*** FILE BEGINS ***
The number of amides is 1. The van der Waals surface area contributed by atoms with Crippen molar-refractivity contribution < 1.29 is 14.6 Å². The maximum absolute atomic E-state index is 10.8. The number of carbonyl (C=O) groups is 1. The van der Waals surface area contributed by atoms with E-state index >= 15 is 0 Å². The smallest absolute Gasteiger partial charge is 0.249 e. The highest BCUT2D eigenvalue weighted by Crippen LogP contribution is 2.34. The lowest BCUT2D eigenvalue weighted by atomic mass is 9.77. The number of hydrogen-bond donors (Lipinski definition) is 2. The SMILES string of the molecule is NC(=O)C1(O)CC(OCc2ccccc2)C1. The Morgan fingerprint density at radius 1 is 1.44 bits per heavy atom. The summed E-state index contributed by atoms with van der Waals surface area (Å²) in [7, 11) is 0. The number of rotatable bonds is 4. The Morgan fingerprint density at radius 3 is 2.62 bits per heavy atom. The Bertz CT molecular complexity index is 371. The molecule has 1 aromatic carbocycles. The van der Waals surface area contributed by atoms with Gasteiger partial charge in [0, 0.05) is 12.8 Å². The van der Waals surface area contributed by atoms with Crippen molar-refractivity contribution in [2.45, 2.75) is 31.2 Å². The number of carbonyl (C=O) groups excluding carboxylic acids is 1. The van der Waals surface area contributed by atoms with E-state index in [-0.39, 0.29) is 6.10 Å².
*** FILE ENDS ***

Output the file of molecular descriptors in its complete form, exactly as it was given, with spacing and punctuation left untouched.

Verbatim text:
The number of amides is 1. The van der Waals surface area contributed by atoms with Crippen molar-refractivity contribution < 1.29 is 14.6 Å². The maximum absolute atomic E-state index is 10.8. The number of carbonyl (C=O) groups is 1. The van der Waals surface area contributed by atoms with E-state index >= 15 is 0 Å². The smallest absolute Gasteiger partial charge is 0.249 e. The highest BCUT2D eigenvalue weighted by Crippen LogP contribution is 2.34. The lowest BCUT2D eigenvalue weighted by atomic mass is 9.77. The number of hydrogen-bond donors (Lipinski definition) is 2. The SMILES string of the molecule is NC(=O)C1(O)CC(OCc2ccccc2)C1. The Morgan fingerprint density at radius 1 is 1.44 bits per heavy atom. The summed E-state index contributed by atoms with van der Waals surface area (Å²) in [7, 11) is 0. The number of rotatable bonds is 4. The Morgan fingerprint density at radius 3 is 2.62 bits per heavy atom. The Bertz CT molecular complexity index is 371. The molecule has 1 aromatic carbocycles. The van der Waals surface area contributed by atoms with Gasteiger partial charge in [0, 0.05) is 12.8 Å². The van der Waals surface area contributed by atoms with Crippen molar-refractivity contribution in [2.45, 2.75) is 31.2 Å². The number of carbonyl (C=O) groups excluding carboxylic acids is 1. The van der Waals surface area contributed by atoms with E-state index in [-0.39, 0.29) is 6.10 Å².